One patient in the Netherlands and Belgium contracted the coronavirus again after claimed that has been fully recovered, following reports that Hong Kong scientists had confirmed the first known reinfection. The Dutch patient is an elderly person with a weakened immune system, said Dutch TV station NOS, citing virologist Marion Koopmans. He said it is common for people infected with the virus with mild symptoms to become reinfected. Reinfection like those found in the Netherlands and Belgium requires genetic testing to see if there is a difference between the viruses present, he said. “That someone could be reinfected him doesn’t worry me” continued Marion Koopmans.
There Are Chance That People Can Be Reinfected By Coronavirus
The Belgium case is not good news The Belgian patient has only mild symptoms. But NOS quotes virologist Marc Van Ranst as saying: “This is not good news.” According to him, developments show that the antibodies that the patient develops in the first case of infection are not strong enough to ward off infection with a slightly different variant of the virus, he said.
But it remains unclear if this is a rare event or whether there are “more people likely to have reinfection after six or seven months,” he continued. Reports of reinfection were first available Monday from Hong Kong. A 33-year-old man, infected with the coronavirus in March, was reinfected in mid-August after a trip to Spain, but with a different variant of the virus. “Patients with COVID-19 should not assume that once they recover they will not be infected again,” said Kai-Wang To, a microbiologist at the University of Hong Kong.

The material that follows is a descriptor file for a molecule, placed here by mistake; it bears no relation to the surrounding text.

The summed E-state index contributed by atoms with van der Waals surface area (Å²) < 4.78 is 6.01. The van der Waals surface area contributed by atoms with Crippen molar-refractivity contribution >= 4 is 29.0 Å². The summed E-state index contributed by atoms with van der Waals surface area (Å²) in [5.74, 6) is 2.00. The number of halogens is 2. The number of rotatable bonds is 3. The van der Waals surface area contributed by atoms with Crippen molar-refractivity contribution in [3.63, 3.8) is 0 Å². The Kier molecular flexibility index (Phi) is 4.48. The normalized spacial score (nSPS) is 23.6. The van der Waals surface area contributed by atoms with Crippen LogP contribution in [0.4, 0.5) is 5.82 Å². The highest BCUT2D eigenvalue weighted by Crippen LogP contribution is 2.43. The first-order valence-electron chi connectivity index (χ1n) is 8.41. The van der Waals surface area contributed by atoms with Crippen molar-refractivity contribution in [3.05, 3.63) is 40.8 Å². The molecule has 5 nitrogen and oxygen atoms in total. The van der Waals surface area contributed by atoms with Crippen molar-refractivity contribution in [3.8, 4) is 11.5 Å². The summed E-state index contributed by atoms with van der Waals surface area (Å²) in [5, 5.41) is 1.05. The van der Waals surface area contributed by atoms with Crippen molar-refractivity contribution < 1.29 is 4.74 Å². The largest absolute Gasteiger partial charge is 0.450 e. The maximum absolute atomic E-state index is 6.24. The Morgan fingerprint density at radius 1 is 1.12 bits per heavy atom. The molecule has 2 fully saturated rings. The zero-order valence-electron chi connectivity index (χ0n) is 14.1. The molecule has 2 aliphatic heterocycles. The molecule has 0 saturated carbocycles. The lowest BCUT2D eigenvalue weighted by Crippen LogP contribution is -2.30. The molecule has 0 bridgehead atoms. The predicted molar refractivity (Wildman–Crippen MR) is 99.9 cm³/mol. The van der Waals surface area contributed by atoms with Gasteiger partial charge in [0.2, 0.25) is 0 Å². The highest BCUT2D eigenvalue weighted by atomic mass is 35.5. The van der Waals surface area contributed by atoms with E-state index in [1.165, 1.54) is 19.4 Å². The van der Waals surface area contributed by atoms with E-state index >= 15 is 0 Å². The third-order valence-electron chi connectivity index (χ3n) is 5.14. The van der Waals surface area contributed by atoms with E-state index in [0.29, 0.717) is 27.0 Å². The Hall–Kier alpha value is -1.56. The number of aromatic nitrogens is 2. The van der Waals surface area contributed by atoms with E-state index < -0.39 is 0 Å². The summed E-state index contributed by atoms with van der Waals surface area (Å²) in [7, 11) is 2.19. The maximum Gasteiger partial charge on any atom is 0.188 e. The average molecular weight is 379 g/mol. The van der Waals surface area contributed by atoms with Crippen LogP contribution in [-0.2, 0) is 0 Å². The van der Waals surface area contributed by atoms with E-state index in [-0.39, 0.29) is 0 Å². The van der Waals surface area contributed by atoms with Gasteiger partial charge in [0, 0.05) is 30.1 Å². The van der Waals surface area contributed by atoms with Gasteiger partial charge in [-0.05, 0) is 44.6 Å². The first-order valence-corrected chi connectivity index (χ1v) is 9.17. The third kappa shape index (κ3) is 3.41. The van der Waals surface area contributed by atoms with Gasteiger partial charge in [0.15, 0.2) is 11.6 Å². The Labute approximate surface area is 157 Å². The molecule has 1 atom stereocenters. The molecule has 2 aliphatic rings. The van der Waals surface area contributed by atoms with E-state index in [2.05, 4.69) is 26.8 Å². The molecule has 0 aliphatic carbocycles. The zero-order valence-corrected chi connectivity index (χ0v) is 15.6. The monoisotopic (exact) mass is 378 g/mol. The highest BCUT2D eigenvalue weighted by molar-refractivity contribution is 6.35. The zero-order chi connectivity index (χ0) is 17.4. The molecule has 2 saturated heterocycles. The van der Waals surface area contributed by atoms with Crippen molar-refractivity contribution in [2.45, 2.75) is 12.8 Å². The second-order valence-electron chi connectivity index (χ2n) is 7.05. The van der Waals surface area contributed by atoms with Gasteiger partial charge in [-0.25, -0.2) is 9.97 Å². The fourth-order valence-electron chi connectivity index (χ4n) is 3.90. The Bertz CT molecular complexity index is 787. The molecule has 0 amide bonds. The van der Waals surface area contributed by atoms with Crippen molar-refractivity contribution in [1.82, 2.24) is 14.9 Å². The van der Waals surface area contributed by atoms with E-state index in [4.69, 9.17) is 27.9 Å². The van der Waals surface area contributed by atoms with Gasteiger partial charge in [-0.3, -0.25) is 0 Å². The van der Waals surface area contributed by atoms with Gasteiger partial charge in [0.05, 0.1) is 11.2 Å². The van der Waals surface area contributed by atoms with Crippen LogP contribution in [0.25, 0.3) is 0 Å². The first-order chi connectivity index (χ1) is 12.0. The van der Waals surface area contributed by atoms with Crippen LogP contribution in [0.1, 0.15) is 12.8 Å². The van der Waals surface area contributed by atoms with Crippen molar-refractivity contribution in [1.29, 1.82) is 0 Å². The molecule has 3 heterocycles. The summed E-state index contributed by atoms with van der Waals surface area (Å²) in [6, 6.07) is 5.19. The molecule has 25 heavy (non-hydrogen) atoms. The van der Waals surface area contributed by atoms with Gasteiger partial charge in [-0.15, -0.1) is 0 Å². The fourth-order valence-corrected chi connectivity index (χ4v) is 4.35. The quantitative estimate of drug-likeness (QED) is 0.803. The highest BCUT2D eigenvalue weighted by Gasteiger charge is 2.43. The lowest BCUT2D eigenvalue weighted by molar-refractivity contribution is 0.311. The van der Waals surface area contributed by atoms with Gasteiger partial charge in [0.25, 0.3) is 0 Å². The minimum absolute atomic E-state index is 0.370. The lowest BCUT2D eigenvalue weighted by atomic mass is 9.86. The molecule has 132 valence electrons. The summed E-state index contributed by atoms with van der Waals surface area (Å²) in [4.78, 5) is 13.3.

“This shows that some people are not immune for life” to the virus even if they are already infected, he explained. Some experts see this news as a positive development. “If there is reinfection, it suggests there may be residual immunity that helps protect the patient from the new disease,” said Jesse Goodman, former chief scientist of the US Food and Drug Administration, now at Georgetown University. The Hong Kong patient is asymptomatic. during her last infection. The possibility of reinfection has implications for the global rush for vaccine development and for school and office reopening policies. Speaking about the Hong Kong case, London School of Hygiene and Tropical Medicine microbiologist Brendan Wren said it was “a very rare example of reinfection and should not dampen the global push to develop a COVID-19 vaccine.”